Saturday, March 12, 2011

Reading Lists - Locus Award Winners for Best Fantasy Novel

Each year, the readers of Locus magazine vote for their favorite science fiction, horror, and fantasy books, among other categories. Ballots are sent in the February issue of Locus, along with a recommended reading list featuring titles published during the preceding year.

Lavinia by Ursula K. Le Guin (2009)
In The Aeneid, Virgil's hero fights to claim the king's daughter, Lavinia, with whom he is destined to found an empire. Lavinia herself never speaks a word in the poem. Le Guin gives Lavinia a voice in a novel that takes the reader to the half-wild world of ancient Italy, when Rome was a muddy village near seven hills.

Making Money by Terry Pratchett (2008)
In the 32nd installment (yes, you read that correctly!) of Pratchett’s Discworld series, prisoner-turned-postal worker Moist von Lipwig tackles a new assignment in a different branch of the government. He is directed to oversee the printing of Ankh-Morpork's first paper currency, a job with unexpected challenges. Pratchett is known for his fast-paced, laugh-out-loud novels.

The Privilege of the Sword by Ellen Kushner (2007)
Anticipating nothing more than a conventional life and marriage among the city's high society, young Katherine Talbert is stunned when her uncle, the Mad Duke, hands her a sword, relegates her to boy's clothing, and sends her on an adventure-filled odyssey of self-discovery. This story’s plot and style are in the swashbuckling tradition of Dumas.

Anansi Boys by Neil Gaiman (2006)
Fat Charlie is the son of Anansi, the trickster god, whose embarrassing taunts and untimely death cause a lot of problems for young Charlie. His trouble is multiplied when he meets the brother he never knew—Spider gets him fired, sleeps with his fiancée, and gets him arrested in this romantic screwball comedy seasoned with murder, magic, and ghosts.

Paladin of Souls by Lois McMaster Bujold (2004)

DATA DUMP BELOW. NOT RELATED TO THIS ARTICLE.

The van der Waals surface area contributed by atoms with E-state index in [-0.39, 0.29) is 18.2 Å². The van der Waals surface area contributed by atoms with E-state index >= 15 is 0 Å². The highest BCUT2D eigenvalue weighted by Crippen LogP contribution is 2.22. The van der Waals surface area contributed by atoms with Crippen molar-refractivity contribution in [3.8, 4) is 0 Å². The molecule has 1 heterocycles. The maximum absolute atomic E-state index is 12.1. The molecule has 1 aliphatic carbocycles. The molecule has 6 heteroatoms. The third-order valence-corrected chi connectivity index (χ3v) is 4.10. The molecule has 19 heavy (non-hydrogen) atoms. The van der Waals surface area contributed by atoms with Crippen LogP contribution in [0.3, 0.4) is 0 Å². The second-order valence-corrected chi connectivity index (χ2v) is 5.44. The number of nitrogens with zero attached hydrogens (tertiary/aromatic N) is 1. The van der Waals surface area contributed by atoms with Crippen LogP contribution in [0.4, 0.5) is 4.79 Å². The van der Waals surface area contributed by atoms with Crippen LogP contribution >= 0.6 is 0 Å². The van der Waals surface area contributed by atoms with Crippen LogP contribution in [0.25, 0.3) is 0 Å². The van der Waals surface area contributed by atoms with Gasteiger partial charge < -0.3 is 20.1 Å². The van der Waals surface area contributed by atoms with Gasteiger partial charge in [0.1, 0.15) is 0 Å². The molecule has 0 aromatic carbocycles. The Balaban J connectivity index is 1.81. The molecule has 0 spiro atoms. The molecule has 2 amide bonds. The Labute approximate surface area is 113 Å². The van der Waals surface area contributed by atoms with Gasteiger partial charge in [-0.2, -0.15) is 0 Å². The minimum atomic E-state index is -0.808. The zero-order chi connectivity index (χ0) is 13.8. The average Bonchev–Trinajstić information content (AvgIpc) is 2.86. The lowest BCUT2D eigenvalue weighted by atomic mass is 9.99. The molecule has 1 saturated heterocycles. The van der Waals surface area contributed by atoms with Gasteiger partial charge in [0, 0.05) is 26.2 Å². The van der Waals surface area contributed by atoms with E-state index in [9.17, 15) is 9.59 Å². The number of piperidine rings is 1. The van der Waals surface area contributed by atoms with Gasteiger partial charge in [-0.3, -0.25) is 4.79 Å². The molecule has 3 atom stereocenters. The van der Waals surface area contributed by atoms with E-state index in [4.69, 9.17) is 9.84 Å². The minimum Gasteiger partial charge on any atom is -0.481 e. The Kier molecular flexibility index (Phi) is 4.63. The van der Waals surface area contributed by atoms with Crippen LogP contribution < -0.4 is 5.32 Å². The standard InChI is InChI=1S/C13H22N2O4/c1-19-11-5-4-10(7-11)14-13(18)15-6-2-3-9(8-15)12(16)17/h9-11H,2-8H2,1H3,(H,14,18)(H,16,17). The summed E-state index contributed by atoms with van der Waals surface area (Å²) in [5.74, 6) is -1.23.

Three years free of the madness that kept her imprisoned in her family’s castle, Ista, Dowager Royina of Chalion, is finally released from her last remaining duties by the death of her mother. She undertakes a pilgrimage, but doesn’t get far before she is overtaken by trouble, sorrow, need, and a host of other adversities.

A Game of Thrones by George R.R. Martin (1997)
In the first of Martin’s A Song of Fire and Ice saga, the kingdom of the royal Stark family faces its ultimate challenge in the onset of a generation-long winter, the poisonous plots of the rival Lannisters, the emergence of the Neverborn demons, and the arrival of barbarian hordes. Intrigue, action, romance, and mystery abound in this saga.

The Innkeeper’s Song by Peter S. Beagle (1994)
Lukassa drowns but is abducted by an ethereal sorceress with golden eyes. As Tikat braves a long and dangerous trek to find the lover whose death and resurrection he witnessed, he meets three women—each of whom hides a secret, and who each undertake impossible missions.

Seventh Son by Orson Scott Card (1988)
The first installment of the Tales of Alvin Maker takes place in the Northwest Territory in the late
18th century. Alvin is the seventh son of a seventh son and heir to great powers that he must learn to use and control. In the tradition of T. H. White's Sword in the Stone, Card mixes historical figures and imaginary ones, fantasy and philosophy.

Soldier of the Mist by Gene Wolfe (1987)
In 479 B.C., Athens and Sparta have defeated the invading Persians. Latro, a Latin-speaking mercenary with the Persian army, has suffered a head wound and lost his memory; he can't remember from one day to the next. Every night he records the previous day's events on a scroll, which he must read the next morning to rediscover his circumstances and who his companions are.

Trumps of Doom by Roger Zelazny (1986)
In the sixth of the classic Amber Chronicles, Corwin, Prince of Amber, is exiled to Earth because of an ancient feud with his brothers. He must battle his way back to the perfect world of Amber, the center of reality. Like the rest of Zelazny’s series, Trumps of Doom features heroic fantasy figures combined with kinetic action and a cliff-hanging conclusion.

Job by Robert A. Heinlein (1985)
After he firewalked in Polynesia, the world wasn't the same for Alexander Hergensheimer, now called Alec Graham. As natural accidents occurred without cease, Alex knew Armageddon and the Day of Judgment were near. Somehow he had to bring his beloved heathen, Margrethe, to a state of grace, and, while he was at it, save the rest of the world in Heinlein’s “comedy of justice.”

The Mists of Avalon by Marion Zimmer Bradley (1984)
Bradley’s Avalon series reworks the Arthurian legend with greater focus on the supplanting of the Earth Mother religion by male-dominated Christianity. Morgaine is a priestess of Avalon, seat of the Great Goddess. She falls pregnant with Arthur’s son during fertility rites, later turning against him when she thinks he has betrayed the old ways.

The Silmarillion by J.R.R. Tolkien (1978)
Tolkien began writing these legends in 1917, decades before the publication of The Lord of the Rings. Two brief tales, which outline the origin of the world, precede the title story about the Silmarils—three brilliant, jewel-like creatures who are desired and fought over. Two final short tales follow to round out the history of the Third Age.

Thursday, March 10, 2011